3. Afrika Bambaataa and the Soulsonic Force, "Planet Rock"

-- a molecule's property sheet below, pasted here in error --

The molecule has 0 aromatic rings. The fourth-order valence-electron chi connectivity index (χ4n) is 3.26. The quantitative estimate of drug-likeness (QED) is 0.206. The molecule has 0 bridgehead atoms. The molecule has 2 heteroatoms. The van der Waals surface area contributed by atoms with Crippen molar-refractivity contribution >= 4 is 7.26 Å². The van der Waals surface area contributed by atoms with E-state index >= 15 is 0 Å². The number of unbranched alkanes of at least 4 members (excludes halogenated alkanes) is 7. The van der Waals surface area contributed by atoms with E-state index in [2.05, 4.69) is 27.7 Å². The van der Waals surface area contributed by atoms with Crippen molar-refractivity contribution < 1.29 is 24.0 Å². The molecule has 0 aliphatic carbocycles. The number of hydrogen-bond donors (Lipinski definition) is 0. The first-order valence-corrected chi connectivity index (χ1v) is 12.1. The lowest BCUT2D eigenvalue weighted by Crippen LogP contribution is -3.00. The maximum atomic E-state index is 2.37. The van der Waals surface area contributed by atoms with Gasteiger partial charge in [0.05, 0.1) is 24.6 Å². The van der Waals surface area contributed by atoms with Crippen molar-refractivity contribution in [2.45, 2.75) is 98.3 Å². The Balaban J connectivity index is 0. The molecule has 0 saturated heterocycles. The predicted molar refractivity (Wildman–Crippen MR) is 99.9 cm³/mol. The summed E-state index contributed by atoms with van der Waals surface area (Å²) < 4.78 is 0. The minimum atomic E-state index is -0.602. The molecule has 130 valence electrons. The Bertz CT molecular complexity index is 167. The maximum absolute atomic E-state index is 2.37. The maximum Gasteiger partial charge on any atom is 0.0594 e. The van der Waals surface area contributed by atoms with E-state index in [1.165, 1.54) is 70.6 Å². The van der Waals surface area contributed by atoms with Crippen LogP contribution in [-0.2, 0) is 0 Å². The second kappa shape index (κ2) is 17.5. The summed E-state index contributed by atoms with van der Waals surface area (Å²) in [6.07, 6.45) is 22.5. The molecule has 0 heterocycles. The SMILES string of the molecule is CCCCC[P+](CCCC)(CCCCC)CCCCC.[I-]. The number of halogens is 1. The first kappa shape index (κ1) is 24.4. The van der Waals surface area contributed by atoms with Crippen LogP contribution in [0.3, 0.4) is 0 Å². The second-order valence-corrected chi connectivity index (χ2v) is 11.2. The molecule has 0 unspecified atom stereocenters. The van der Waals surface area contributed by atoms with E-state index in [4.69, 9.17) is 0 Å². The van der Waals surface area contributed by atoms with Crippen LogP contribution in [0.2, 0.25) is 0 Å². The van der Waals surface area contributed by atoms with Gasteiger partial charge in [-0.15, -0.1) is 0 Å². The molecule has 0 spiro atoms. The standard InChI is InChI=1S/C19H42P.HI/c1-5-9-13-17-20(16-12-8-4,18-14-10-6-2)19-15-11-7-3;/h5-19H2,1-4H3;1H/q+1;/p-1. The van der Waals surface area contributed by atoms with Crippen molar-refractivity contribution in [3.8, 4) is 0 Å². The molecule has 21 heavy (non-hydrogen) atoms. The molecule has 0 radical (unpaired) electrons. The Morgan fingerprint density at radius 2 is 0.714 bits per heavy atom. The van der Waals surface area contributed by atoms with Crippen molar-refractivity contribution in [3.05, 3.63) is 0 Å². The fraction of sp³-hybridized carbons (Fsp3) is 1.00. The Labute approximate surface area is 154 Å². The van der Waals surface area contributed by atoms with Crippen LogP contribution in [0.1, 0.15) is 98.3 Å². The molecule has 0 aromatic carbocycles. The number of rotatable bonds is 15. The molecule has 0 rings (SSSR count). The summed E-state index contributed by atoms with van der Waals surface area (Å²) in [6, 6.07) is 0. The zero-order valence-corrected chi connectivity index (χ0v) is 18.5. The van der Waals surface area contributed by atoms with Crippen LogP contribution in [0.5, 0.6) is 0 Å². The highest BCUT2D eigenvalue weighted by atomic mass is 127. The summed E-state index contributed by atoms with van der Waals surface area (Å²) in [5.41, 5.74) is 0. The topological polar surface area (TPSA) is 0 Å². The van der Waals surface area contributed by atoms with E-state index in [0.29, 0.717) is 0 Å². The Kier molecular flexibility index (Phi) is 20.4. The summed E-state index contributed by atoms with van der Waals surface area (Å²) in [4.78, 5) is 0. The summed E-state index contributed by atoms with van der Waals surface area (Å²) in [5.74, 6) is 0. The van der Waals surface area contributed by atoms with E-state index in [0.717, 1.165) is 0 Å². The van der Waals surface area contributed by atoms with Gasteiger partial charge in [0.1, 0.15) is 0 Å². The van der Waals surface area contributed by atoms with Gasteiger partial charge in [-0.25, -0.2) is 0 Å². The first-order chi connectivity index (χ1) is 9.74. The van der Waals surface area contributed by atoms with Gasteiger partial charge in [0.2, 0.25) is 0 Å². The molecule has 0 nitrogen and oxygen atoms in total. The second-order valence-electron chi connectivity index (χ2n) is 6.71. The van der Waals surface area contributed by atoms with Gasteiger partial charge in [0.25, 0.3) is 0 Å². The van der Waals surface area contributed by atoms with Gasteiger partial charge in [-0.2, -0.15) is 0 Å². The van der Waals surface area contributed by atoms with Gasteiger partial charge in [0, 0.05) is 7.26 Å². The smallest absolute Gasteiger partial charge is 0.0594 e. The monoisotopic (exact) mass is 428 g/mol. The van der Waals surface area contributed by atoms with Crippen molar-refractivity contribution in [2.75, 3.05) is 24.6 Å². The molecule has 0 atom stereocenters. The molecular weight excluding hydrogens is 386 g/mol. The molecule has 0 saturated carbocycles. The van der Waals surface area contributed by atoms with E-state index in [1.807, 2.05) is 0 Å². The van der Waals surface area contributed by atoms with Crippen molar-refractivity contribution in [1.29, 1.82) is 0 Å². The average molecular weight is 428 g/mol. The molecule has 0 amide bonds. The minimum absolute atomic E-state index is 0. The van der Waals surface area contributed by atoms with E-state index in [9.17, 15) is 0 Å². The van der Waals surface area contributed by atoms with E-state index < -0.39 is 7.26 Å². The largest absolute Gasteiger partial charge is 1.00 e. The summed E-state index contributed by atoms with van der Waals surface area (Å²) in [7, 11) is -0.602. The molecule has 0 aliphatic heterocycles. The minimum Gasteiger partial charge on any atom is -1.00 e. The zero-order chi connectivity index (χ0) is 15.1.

"One of the most influential songs of everything," says Rick Rubin. "It changed the world." Helmed by a reformed South Bronx gang member turned punk-mystic community leader/DJ, with help from superstar producers-in-the-making Arthur Baker and John Robie, this 1982 atom bomb interpolated parts of Kraftwerk's "Trans-Europe Express" and "Numbers," mating synth stabs with robotic MC chants ("Rock rock to the planet rock/Don't stop!") on a futurist jam that circled the globe. It introduced Roland 808 beats to hip-hop, for which acts from the Beasties to Kanye West would be grateful. Just as important, it coined the sonic language of electro, Detroit techno, freestyle R&B, Miami bass and Brazilian favela funk – in other words, much of modern dance music. "At the time, we barely considered it a rap record," adds Rubin. "It was more about a new sound." In the words of Chuck D of Public Enemy, "There hasn't been a song like it in hip-hop since."